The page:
Annie Clark did it for the 'gram.

It's possible she did it on accident—that she didn't deliberately design her Fear the Future Tour for maximum social media shareability, and that she simply stumbled into creating one of the most compulsively photographable concert experiences you'll ever see. But given the themes of Masseduction, her latest album as St. Vincent, which she played front-to-back at Keller Auditorium on Jan. 20, and her growing reputation as an art-pop conceptualist, that hardly seems like a coincidence. As she sings, memorably, on the title track, she "can't turn off" what turns her on, and this was a show that looked, and felt, lusciously online—with all the artificiality that implies.

Clark has played around with the notions of reality, fakery and performative authenticity before. On her last tour, for 2014's Grammy-winning breakthrough St. Vincent, nearly every tic was choreographed, from her band's movements to the nonsensical stage banter. Such rehearsed theatricality is expected from pop stars, but seeing it in a nominal rock'n'roll context was both jarring and weirdly thrilling. This tour, though, has proven more divisive, with some critics finding it too staged, too alienating. Part of that is because, this time, Clark is playing totally by herself, armed with just a guitar and prerecorded backing tracks. A British magazine dismissed the show as "amped-up karaoke," and even threw out that old critical chestnut, describing the set as "all style and no substance."

Maybe that's true. But in the case of St. Vincent, style often is the substance. And it's hard to name a more stylish tour in recent memory.

At the Keller, Clark, dressed like a go-go space heroine from a '70s sci-fi cult flick, opened with 40 minutes of greatest hits, alone save for similarly costumed stage hands switching out her instruments. Arranged in chronological order, bookended by the delicate "Marry Me," the string-laden title track from her 2007, and St. Vincent's frantic "Birth In Reverse," it was an effective illustration of how her career has evolved, and of the battle between beauty and violence that rages in her best work. It's a push-and-pull that defines her guitar playing as well. With minimal stage dressing—the only accoutrement during this part was a howling, demonic face projected onto the curtain behind her—there was nothing to distract from her fingers, which could shift, sharply, from gentle caress to violent chokehold, often in the same song. If this is what St. Vincent karaoke is like, well, gimme that over just about any "live band" you can name.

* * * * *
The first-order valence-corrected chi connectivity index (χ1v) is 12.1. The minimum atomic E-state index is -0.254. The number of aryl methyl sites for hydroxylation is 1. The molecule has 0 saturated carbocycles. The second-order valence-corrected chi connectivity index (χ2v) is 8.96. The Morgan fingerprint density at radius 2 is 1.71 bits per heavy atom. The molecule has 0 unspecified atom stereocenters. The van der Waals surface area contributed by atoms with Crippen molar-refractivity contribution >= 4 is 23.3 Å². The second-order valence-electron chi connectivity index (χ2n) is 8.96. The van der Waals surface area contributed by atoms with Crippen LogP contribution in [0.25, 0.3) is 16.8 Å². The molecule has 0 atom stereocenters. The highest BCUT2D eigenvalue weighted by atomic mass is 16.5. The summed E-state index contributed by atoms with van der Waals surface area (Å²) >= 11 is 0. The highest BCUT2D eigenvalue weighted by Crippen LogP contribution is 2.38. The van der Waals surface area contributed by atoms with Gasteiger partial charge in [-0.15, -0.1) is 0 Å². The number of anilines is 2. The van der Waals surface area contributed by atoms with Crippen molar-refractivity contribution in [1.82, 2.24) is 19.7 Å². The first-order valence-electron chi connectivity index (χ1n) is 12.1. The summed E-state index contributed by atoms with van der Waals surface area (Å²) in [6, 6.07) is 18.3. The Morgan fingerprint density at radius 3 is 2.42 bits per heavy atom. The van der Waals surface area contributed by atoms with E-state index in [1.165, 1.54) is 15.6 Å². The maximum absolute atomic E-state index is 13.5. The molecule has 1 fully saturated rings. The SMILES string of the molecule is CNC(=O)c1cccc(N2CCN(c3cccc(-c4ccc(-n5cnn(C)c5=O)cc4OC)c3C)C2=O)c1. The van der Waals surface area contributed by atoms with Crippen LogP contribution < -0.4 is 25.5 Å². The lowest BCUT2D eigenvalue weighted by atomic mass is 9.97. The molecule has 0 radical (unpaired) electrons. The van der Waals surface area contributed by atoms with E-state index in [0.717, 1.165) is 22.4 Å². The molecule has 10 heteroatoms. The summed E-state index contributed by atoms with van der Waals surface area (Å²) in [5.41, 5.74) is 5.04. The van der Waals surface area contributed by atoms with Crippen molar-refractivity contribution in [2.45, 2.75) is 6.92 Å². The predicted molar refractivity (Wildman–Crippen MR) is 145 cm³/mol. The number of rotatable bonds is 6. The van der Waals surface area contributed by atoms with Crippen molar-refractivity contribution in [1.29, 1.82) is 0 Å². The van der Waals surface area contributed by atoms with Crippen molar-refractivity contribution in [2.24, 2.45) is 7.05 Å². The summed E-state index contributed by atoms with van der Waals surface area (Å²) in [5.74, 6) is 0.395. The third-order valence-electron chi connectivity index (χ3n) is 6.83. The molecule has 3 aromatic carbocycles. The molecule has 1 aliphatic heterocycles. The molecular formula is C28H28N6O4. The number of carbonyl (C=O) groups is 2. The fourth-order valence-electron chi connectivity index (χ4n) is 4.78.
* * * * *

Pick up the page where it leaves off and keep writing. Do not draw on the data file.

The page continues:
It was the second half of the set, containing the entirety of Masseduction, that the show's visual element expanded. Switching into a silver miniskirt, Clark stationed herself on a platform underneath a video screen. Above her, visual non-sequiturs—a blue telephone-shaped cake, a translucent lime green bodybag, topless models wearing yellow lampshades over their heads and electrical tape on their nipples—looped like videos from Andy Warhol's secret Vine page, the florescent color palette seemingly drawn from those selfie playgrounds popping up in Los Angeles.

Constraining her movements mostly to a shuffling stutter-step, there was hardly a moment that didn't seem designed to stimulate the modern instinct to capture and immediately share. Musically, throbbing electro-pop jams like "Los Ageless" and "Sugarboy" felt right at home in the purposely synthetic setting, and the isolating design made ballads like "Happy Birthday, Johnny" and "New York"—the latter preceded by a cheap-applause-generating shout-out to Sleater-Kinney—feel more personal. Masseduction is perhaps not the best St. Vincent album; if you ask me, it's a three-way tie between the ones that directly preceded it. But as an album that posits the online world can never really be turned off, this was the best way to present it. And if anyone felt shorted by the performance, at least they got a whole bunch of likes as consolation.

All photos by Abby Gordon.